“SoundCloud Without Borders” Re-creates Big Ben And Other London Icons With Sound Waves

With “The Sound of London,” Perfect Fools and producer-DJ Prova have created a unique audio and visual representation of London’s skyline to promote Internet access provider Fogg.

“SoundCloud Without Borders” Re-creates Big Ben And Other London Icons With Sound Waves

Combine music and architecture and you get “The Sound of London,” an electro-house tune that generates sound waves that replicate the shape of the iconic buildings that make up London’s skyline. You’ll easily recognize landmarks such as St. Paul’s Cathedral, The Gerkin, the Houses of Parliament, Big Ben, and The Shard as you listen to the song and view the sound waves on SoundCloud.


“The Sound of London” is part of “SoundCloud Without Borders,” a campaign promoting Fogg, a startup that provides borderless Internet access throughout Europe.

The idea for the visual track came from Perfect Fools art director Karl Nord. “While he was listening to a song on SoundCloud, Karl noticed the sound waves reminded him very generally of the look of the New York skyline. Soon afterwards, every song he listened to ‘became a city’ and different famous cities started to look like different pieces of music,” says Perfect Fools creative director and partner Tony Högqvist. “He kept that idea for a long time, and when we were approached by Fogg to create something really memorable, he suggested this format as a way of expressing SoundCloud Without Borders.”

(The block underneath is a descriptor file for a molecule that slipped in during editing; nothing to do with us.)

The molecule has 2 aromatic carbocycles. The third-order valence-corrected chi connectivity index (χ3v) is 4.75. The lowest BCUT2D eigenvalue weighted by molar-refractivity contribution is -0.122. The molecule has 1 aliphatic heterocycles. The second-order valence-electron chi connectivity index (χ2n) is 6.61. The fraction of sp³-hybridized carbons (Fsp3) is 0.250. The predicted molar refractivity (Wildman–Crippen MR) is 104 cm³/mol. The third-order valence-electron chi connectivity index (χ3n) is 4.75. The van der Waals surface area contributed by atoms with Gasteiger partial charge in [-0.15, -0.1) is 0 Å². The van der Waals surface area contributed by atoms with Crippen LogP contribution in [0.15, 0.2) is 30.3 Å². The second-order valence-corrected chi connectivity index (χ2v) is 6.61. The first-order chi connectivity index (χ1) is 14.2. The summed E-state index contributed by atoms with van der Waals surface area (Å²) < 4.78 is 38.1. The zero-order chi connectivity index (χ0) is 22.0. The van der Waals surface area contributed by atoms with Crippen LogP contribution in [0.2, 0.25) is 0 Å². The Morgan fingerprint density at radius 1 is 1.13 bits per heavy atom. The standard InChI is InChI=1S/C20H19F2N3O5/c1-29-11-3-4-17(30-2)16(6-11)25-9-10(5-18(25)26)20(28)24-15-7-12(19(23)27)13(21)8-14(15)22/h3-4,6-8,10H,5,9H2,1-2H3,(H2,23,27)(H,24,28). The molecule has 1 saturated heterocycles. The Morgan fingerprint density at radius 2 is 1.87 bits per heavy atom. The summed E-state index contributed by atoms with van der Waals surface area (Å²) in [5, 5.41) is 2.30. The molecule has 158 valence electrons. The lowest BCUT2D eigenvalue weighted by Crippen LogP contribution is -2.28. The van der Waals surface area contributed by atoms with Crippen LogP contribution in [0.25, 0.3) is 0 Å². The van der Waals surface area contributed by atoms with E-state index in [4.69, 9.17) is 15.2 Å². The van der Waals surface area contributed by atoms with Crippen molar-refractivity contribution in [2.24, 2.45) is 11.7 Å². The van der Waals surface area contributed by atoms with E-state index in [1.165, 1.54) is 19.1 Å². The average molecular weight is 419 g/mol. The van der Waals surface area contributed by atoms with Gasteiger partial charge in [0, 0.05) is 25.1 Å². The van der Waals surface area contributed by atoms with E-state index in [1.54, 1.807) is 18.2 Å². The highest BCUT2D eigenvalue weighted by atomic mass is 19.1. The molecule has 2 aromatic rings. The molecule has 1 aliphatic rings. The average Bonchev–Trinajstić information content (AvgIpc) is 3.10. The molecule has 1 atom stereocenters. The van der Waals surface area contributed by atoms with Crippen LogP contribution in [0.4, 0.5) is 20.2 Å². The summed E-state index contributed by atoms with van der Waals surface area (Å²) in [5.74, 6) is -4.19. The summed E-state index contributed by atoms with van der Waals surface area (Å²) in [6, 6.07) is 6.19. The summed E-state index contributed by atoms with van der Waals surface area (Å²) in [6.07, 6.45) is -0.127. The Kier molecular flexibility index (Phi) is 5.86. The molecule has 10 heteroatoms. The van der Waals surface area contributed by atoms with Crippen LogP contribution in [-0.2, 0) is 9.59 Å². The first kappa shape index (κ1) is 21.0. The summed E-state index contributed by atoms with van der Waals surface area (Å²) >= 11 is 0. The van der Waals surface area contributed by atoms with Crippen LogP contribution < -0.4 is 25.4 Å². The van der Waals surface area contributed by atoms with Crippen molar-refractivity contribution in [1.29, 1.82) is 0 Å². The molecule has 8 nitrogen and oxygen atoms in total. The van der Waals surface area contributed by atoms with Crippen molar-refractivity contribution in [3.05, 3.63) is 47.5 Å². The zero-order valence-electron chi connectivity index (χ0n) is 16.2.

Prova, a Stockholm-based producer and DJ, was commissioned to create the track. The Perfect Fools team was quite familiar with his music. “We dance to it all the time in the clubs of Stockholm,” Högqvist says.

“When Perfect Fools told me about the project, I knew I had to do it,” Prova says. “I played around a bit in my studio, and then I said yes within a couple of hours. Prova means ‘try’ in Swedish, and with my curiosity and willingness to explore, this was a perfect project.”

Prova began the creative process by studying London’s skyline “to really understand how to approach the build up and arrangement of the song,” he says. “To create a skyline out of sound waves, you have to take both tempo and length into consideration. After that, I used different types of compressions and limiters and played around with lots of synths and envelopes to build the actual buildings.”

Prova worked closely with Nord from Perfect Fools on the tune for almost three weeks, striving to generate sound waves that would form the shapes of the landscape–as the music hits a crescendo, the track resembles The Shard–while maintaining a danceable structure.


The British electronic music he listened to growing up in the ’90s influenced “The Sound of London” and is represented via the two-step drums Prova mixed into the track.

“It’s a very upbeat, very refreshing sound,” Högqvist says. “We deliberately wanted something that echoed the youthful vibe of London, as well as its outline, and I think we achieved both.”

[Image: Flickr user Francesca Cappa]

About the author

Christine Champagne is a New York City-based journalist best known for covering creativity in television and film, interviewing the talent in front of the camera and behind-the-scenes. She has written for outlets including Emmy, Variety,, Redbook, Time Out New York and